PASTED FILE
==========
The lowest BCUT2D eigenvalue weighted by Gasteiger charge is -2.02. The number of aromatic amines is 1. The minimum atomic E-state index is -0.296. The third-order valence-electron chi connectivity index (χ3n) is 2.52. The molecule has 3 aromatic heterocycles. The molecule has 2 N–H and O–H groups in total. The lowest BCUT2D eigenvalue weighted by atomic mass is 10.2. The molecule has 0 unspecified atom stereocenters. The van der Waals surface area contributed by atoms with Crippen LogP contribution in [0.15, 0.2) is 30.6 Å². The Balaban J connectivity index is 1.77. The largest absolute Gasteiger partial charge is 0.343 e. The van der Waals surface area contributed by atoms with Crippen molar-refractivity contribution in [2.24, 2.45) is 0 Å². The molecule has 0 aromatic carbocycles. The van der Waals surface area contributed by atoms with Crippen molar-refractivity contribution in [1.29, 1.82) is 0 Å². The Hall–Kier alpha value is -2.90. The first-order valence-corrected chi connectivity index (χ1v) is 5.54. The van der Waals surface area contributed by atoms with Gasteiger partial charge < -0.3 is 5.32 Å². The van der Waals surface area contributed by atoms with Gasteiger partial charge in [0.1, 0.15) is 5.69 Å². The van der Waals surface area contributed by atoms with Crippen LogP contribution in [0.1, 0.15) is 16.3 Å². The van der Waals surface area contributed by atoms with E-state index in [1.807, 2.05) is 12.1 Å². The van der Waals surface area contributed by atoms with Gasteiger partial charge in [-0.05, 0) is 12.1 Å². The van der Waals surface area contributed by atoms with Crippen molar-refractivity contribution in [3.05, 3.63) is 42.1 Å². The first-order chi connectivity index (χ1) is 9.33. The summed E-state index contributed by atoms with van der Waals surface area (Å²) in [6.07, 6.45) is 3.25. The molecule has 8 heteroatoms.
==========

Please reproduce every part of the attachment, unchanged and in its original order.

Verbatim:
The lowest BCUT2D eigenvalue weighted by Gasteiger charge is -2.02. The number of aromatic amines is 1. The minimum atomic E-state index is -0.296. The third-order valence-electron chi connectivity index (χ3n) is 2.52. The molecule has 3 aromatic heterocycles. The molecule has 2 N–H and O–H groups in total. The lowest BCUT2D eigenvalue weighted by atomic mass is 10.2. The molecule has 0 unspecified atom stereocenters. The van der Waals surface area contributed by atoms with Crippen LogP contribution in [0.15, 0.2) is 30.6 Å². The Balaban J connectivity index is 1.77. The largest absolute Gasteiger partial charge is 0.343 e. The van der Waals surface area contributed by atoms with Crippen molar-refractivity contribution in [2.24, 2.45) is 0 Å². The molecule has 0 aromatic carbocycles. The van der Waals surface area contributed by atoms with Crippen molar-refractivity contribution in [1.29, 1.82) is 0 Å². The Hall–Kier alpha value is -2.90. The first-order valence-corrected chi connectivity index (χ1v) is 5.54. The van der Waals surface area contributed by atoms with Gasteiger partial charge < -0.3 is 5.32 Å². The van der Waals surface area contributed by atoms with Gasteiger partial charge in [0.1, 0.15) is 5.69 Å². The van der Waals surface area contributed by atoms with Crippen LogP contribution in [0.1, 0.15) is 16.3 Å². The van der Waals surface area contributed by atoms with E-state index in [1.807, 2.05) is 12.1 Å². The van der Waals surface area contributed by atoms with Gasteiger partial charge in [-0.05, 0) is 12.1 Å². The van der Waals surface area contributed by atoms with Crippen molar-refractivity contribution in [3.05, 3.63) is 42.1 Å². The first-order chi connectivity index (χ1) is 9.33. The summed E-state index contributed by atoms with van der Waals surface area (Å²) in [6.07, 6.45) is 3.25. The molecule has 8 heteroatoms.